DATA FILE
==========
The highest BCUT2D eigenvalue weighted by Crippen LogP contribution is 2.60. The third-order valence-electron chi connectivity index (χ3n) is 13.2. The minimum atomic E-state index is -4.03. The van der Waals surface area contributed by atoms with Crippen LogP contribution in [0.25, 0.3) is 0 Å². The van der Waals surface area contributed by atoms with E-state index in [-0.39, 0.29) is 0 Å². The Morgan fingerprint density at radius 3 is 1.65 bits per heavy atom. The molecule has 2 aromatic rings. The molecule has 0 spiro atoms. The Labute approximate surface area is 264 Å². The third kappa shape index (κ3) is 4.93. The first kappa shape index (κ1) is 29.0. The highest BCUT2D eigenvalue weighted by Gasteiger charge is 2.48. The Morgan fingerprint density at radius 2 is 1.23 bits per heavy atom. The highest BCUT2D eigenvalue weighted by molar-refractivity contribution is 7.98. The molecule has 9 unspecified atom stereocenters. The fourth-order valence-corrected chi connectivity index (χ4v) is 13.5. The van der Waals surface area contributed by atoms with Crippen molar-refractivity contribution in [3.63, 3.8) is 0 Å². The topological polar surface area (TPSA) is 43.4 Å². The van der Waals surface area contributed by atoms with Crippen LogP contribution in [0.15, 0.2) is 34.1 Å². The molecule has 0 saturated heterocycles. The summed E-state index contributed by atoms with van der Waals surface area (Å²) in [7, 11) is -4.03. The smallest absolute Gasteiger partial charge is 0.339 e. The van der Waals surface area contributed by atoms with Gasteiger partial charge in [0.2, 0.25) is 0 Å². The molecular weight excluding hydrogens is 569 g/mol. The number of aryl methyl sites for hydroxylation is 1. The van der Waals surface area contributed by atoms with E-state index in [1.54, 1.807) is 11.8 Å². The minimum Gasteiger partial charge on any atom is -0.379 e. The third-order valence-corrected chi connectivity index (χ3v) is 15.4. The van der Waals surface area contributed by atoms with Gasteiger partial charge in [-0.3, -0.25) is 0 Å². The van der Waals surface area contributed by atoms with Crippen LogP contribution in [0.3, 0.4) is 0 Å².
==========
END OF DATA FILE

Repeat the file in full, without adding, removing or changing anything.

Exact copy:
The highest BCUT2D eigenvalue weighted by Crippen LogP contribution is 2.60. The third-order valence-electron chi connectivity index (χ3n) is 13.2. The minimum atomic E-state index is -4.03. The van der Waals surface area contributed by atoms with Crippen LogP contribution in [0.25, 0.3) is 0 Å². The van der Waals surface area contributed by atoms with E-state index in [-0.39, 0.29) is 0 Å². The Morgan fingerprint density at radius 3 is 1.65 bits per heavy atom. The molecule has 2 aromatic rings. The molecule has 0 spiro atoms. The Labute approximate surface area is 264 Å². The third kappa shape index (κ3) is 4.93. The first kappa shape index (κ1) is 29.0. The highest BCUT2D eigenvalue weighted by Gasteiger charge is 2.48. The Morgan fingerprint density at radius 2 is 1.23 bits per heavy atom. The highest BCUT2D eigenvalue weighted by molar-refractivity contribution is 7.98. The molecule has 9 unspecified atom stereocenters. The fourth-order valence-corrected chi connectivity index (χ4v) is 13.5. The van der Waals surface area contributed by atoms with Crippen molar-refractivity contribution in [3.63, 3.8) is 0 Å². The topological polar surface area (TPSA) is 43.4 Å². The van der Waals surface area contributed by atoms with Crippen LogP contribution in [0.15, 0.2) is 34.1 Å². The molecule has 0 saturated heterocycles. The summed E-state index contributed by atoms with van der Waals surface area (Å²) in [7, 11) is -4.03. The smallest absolute Gasteiger partial charge is 0.339 e. The van der Waals surface area contributed by atoms with Gasteiger partial charge in [0.2, 0.25) is 0 Å². The molecular weight excluding hydrogens is 569 g/mol. The number of aryl methyl sites for hydroxylation is 1. The van der Waals surface area contributed by atoms with E-state index in [1.54, 1.807) is 11.8 Å². The minimum Gasteiger partial charge on any atom is -0.379 e. The third-order valence-corrected chi connectivity index (χ3v) is 15.4. The van der Waals surface area contributed by atoms with Gasteiger partial charge in [-0.3, -0.25) is 0 Å². The van der Waals surface area contributed by atoms with Crippen LogP contribution in [0.3, 0.4) is 0 Å².